No one disputes that plastic, which doesn’t decompose, can be an environmental scourge that accumulates in large amounts in both our landfills and our bodies of water.
But now there may be a natural solution.
Mealworms, according to a study published in Environmental Science and Technology, can survive quite nicely on a diet of Styrofoam and other types of polystyrene plastic that were previously thought to be non-biodegradable.
”There’s a possibility of really important research coming out of bizarre places,” said Craig Criddle, a Stanford professor who supervises plastics research. “Sometimes, science surprises us. This is a shock.”
For the study, the scientists fed 100 mealworms 34-39 milligrams of Styrofoam a day – the equivalent of a small pill-sized dose. With the assistance of their gut microbes, the worms converted half of this plastic into carbon dioxide and then excreted the rest in the form of biodegradable droppings.
What took the scientists most by surprise was the worms’ follow-up health report: The Styrofoam-fed mealworms appear to be just as healthy as those fed a normal diet. In fact, their excreted waste seems to be safe enough to be used as soil for crops, although more research is needed to confirm this.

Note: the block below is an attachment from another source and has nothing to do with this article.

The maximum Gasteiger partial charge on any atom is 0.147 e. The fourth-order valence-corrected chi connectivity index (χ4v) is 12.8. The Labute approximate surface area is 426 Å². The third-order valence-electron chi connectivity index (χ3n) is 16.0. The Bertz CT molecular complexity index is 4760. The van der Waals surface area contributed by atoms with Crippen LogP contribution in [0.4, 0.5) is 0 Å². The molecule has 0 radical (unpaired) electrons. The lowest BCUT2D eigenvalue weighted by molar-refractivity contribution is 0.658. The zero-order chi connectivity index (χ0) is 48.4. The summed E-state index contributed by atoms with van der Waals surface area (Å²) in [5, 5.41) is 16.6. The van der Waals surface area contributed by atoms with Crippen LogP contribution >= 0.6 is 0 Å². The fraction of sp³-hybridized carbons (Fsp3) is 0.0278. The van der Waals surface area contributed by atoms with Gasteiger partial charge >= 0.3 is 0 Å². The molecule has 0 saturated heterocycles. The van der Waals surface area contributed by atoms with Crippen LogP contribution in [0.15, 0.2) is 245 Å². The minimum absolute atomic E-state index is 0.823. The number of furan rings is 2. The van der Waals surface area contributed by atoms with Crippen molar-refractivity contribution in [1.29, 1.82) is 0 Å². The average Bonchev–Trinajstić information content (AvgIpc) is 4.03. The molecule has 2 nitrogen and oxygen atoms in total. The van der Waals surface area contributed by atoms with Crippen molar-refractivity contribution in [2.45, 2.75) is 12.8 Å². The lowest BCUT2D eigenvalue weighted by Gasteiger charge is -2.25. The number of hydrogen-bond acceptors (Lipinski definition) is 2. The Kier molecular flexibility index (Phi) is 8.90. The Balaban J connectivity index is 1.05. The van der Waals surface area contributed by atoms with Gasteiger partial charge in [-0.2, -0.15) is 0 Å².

The real breakthrough in this study is the discovery that bug guts can break down what was believed to be a non-biodegradable product – especially one as ubiquitous and problematic for our environment as polystyrenes.
If the researchers can pinpoint the exact microorganisms responsible for this incredible feat, they may be able to replicate the process and engineer more efficient and powerful digestive enzymes.
As research engineer Wei-Min Wu from Stanford University said: “Our findings have opened a new door to solve the global plastic pollution problem.”
In the U.S. alone, more than 33 million tons of plastic get dumped into landfills each year, and less than 10% of that waste is recycled. The plastic can then pollute soils and waters and threaten marine ecosystems, and polystyrene foams like Styrofoam can take more than a million years to decompose, according to the EPA.
The team next plans to explore what happens when Styrofoam-munching mealworms are consumed by other animals, who are in turn eaten by even larger creatures, to see what the effect might be on food chains. They are also hopeful that they can find a marine equivalent to mealworms that could digest the plastic that typically finds its way into the guts of seabirds, turtles and fish.
From a non-sustainable, non-renewable, polluting material to an edible treat for a hungry tummy, this research definitely proves that what’s trash for us could be treasure for the environment.